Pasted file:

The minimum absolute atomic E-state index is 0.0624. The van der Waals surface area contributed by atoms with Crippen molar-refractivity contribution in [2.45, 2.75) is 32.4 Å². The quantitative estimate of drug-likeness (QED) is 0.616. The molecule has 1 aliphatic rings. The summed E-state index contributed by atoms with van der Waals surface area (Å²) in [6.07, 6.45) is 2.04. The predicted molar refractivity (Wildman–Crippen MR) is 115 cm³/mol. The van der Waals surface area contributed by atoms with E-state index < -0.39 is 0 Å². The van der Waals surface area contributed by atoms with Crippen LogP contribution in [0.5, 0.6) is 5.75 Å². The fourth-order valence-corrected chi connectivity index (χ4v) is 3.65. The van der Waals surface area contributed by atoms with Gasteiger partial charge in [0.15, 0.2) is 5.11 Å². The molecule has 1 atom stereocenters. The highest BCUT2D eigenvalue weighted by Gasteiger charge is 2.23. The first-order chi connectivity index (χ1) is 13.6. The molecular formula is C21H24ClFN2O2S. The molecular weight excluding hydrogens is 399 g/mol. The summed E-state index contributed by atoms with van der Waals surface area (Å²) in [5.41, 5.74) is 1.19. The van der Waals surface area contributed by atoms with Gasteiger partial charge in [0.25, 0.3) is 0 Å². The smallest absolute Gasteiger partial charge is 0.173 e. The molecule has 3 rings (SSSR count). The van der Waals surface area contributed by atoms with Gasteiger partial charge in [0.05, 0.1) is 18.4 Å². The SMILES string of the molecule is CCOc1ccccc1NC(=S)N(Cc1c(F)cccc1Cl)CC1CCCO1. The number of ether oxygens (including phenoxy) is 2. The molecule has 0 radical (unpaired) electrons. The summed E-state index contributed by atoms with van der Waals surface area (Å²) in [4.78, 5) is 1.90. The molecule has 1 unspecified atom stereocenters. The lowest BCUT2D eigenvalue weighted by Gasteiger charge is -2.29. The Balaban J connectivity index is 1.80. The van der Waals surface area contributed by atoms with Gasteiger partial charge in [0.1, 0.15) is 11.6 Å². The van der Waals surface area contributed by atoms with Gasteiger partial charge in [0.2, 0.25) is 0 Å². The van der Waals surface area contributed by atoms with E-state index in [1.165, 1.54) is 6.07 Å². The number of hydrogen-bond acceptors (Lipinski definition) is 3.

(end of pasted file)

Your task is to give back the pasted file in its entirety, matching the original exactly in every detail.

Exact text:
The minimum absolute atomic E-state index is 0.0624. The van der Waals surface area contributed by atoms with Crippen molar-refractivity contribution in [2.45, 2.75) is 32.4 Å². The quantitative estimate of drug-likeness (QED) is 0.616. The molecule has 1 aliphatic rings. The summed E-state index contributed by atoms with van der Waals surface area (Å²) in [6.07, 6.45) is 2.04. The predicted molar refractivity (Wildman–Crippen MR) is 115 cm³/mol. The van der Waals surface area contributed by atoms with E-state index < -0.39 is 0 Å². The van der Waals surface area contributed by atoms with Crippen LogP contribution in [0.5, 0.6) is 5.75 Å². The fourth-order valence-corrected chi connectivity index (χ4v) is 3.65. The van der Waals surface area contributed by atoms with Gasteiger partial charge in [0.15, 0.2) is 5.11 Å². The molecule has 1 atom stereocenters. The highest BCUT2D eigenvalue weighted by Gasteiger charge is 2.23. The first-order chi connectivity index (χ1) is 13.6. The molecular formula is C21H24ClFN2O2S. The molecular weight excluding hydrogens is 399 g/mol. The summed E-state index contributed by atoms with van der Waals surface area (Å²) in [5.41, 5.74) is 1.19. The van der Waals surface area contributed by atoms with Gasteiger partial charge in [0.25, 0.3) is 0 Å². The smallest absolute Gasteiger partial charge is 0.173 e. The molecule has 3 rings (SSSR count). The van der Waals surface area contributed by atoms with Gasteiger partial charge in [0.05, 0.1) is 18.4 Å². The SMILES string of the molecule is CCOc1ccccc1NC(=S)N(Cc1c(F)cccc1Cl)CC1CCCO1. The number of ether oxygens (including phenoxy) is 2. The molecule has 0 radical (unpaired) electrons. The summed E-state index contributed by atoms with van der Waals surface area (Å²) in [4.78, 5) is 1.90. The molecule has 1 unspecified atom stereocenters. The lowest BCUT2D eigenvalue weighted by Gasteiger charge is -2.29. The Balaban J connectivity index is 1.80. The van der Waals surface area contributed by atoms with Gasteiger partial charge in [0.1, 0.15) is 11.6 Å². The van der Waals surface area contributed by atoms with Gasteiger partial charge in [0.2, 0.25) is 0 Å². The van der Waals surface area contributed by atoms with E-state index in [1.165, 1.54) is 6.07 Å². The number of hydrogen-bond acceptors (Lipinski definition) is 3.